Senate Majority Leader Harry Reid has said that his debt ceiling bill, in a bow to Republicans, includes no tax increases. But does it really?
An analysis from the Republican Senate Budget Committee staff shows that Reid’s bill includes gimmicks that, if passed, would account for approximately $3.8 trillion in revenue — or tax increases.
The maneuvering is complicated; but when explained properly, it becomes clear.
Reid’s proposal includes a provision that “deems” budget resolutions for fiscal years 2012 and 2013, but Senate Democrats have not yet produced a 2012 budget proposal, much less one for 2013.
Within those anticipated budget resolutions lie the tax increases, according to the analysis, and here is where it gets tricky.
When the Congressional Budget Office scores a proposal, it uses either current policy or current law as its baseline. Reid’s bill is based on current law, which assumes certain tax breaks will expire according to pre-determined scheduled. That is a big deal.
The 2001–2003 Bush tax cuts are set to expire at the end of 2012. And some business tax breaks, “death tax” cuts, and the patch for the Alternative Minimum Tax expire at the end of 2011. Reid’s proposal assumes that Congress will not act to renew or extend those expiring tax breaks. (RELATED: Senate tables Boehner’s debt ceiling plan)
The Alternative Minimum Tax patch is a tax that runs parallel to the regular tax code for high-income Americans. If a taxpayer falls within the right bracket (a high one), he must use the AMT to calculate his federal tax. The AMT targets items that are write-offs or tax-exempt for people in lower income brackets.
Congress acts to “fix” or raise the AMT patch every year, in order to ensure that it does not inadvertently include middle-class families.
Reid’s proposal assumes Congress will not act to fix the AMT at the end of 2011.
All told, the expired tax cuts would cost $3.8 trillion.
According to the Republican staff analysis, the baseline is not the only gimmick in Reid’s proposal, but it could be the worst. (RELATED: Rep. Tim Scott: SC delegation collaborated to pledge ‘no’ votes Thursday)
Another questionable measure is $1 trillion in savings achieved by cutting the defense budgets for the wars in Iraq and Afghanistan. The analysis questions that claim of $1 trillion in savings, saying that the related spending is not even supposed to occur.
Reid’s proposal could come up for a vote as early as Saturday evening. A CBO analysis of the proposal, using the current law baseline, found it would cut $2.2 trillion in ten years. Friday, Republican members of the Senate Budget Committee all signed a letter to Reid, voicing their strong opposition to his plan. (Download the letter here)
Late Friday, the House passed Speaker of the House John Boehner’s Budget Control Act. Shortly thereafter, the Senate voted to table it.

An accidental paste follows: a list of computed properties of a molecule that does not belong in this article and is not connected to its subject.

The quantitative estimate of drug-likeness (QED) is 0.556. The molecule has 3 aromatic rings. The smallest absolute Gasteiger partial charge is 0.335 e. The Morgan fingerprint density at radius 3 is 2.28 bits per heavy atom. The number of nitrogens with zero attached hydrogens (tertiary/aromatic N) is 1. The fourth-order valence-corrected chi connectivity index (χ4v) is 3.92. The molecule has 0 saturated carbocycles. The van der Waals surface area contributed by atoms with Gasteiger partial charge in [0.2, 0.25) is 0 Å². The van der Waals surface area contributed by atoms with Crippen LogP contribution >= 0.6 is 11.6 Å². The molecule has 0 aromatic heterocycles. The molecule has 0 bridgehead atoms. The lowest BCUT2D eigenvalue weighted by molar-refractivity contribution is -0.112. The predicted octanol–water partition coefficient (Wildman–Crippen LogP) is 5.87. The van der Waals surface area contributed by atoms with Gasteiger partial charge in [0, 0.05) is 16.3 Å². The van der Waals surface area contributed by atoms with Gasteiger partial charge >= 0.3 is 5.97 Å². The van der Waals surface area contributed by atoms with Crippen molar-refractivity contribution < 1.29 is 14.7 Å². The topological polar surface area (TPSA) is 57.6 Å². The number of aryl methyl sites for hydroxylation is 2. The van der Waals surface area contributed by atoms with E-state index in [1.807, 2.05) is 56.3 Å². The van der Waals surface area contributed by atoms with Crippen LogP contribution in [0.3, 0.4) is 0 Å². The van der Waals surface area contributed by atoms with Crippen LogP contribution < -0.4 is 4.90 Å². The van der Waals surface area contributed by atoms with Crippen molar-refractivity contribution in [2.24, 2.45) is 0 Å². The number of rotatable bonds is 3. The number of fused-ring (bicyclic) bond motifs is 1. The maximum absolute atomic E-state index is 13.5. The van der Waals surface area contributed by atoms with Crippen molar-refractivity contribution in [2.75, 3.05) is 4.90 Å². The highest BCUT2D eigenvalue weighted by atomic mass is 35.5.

Sen. Jeff Sessions sent a separate letter Friday opposing Reid’s plan. Read below:
There are two significant problems tucked into Senator Reid’s amendment to increase the debt limit that are not in the House proposal.
First, section 301 of the amendment directs the Joint Select Committee to reduce the deficit to 3 percent of GDP which is a weak and insufficient goal. The amendment further states that the Joint Committee “may include recommendations and legislative language on tax reform.” This invites tax increases because, under the baseline of the Congressional Budget Office (CBO) — which assumes more than $3 trillion in tax increases that are scheduled in current law-the deficit will return to 3 percent of GDP in approximately 2015.
Second, Reid’s amendment would “deem” a budget resolution for fiscal years 2012 and 2013 (through the next election). Contrary to the requirements of law, the Senate has refused to adopt a budget for 821 days. Reid’s amendment would give the Democrat majority in the Senate an excuse to not pass a budget for another two years, or 626 days. Without any hearings or debate, section 102 of Senator Reid’s amendment would deem budget allocations for all Senate committees. For most committees, the budget allocation would be set at the CBO baseline. This means none of the authorizing committees would be encouraged to look at the automatic spending increases in their areas and root out inefficiencies and ensure value for the taxpayer dollar. On the revenue side, the deemed budget resolutions would assume the tax increases associated with the expiration of the tax cuts in current law. That means that legislation to extend any of the tax cuts would be harder to enact because it would face a point of order under section 311 of the Budget Act for reducing revenues.
Just two more reasons to reject a bad bill.
United States Senator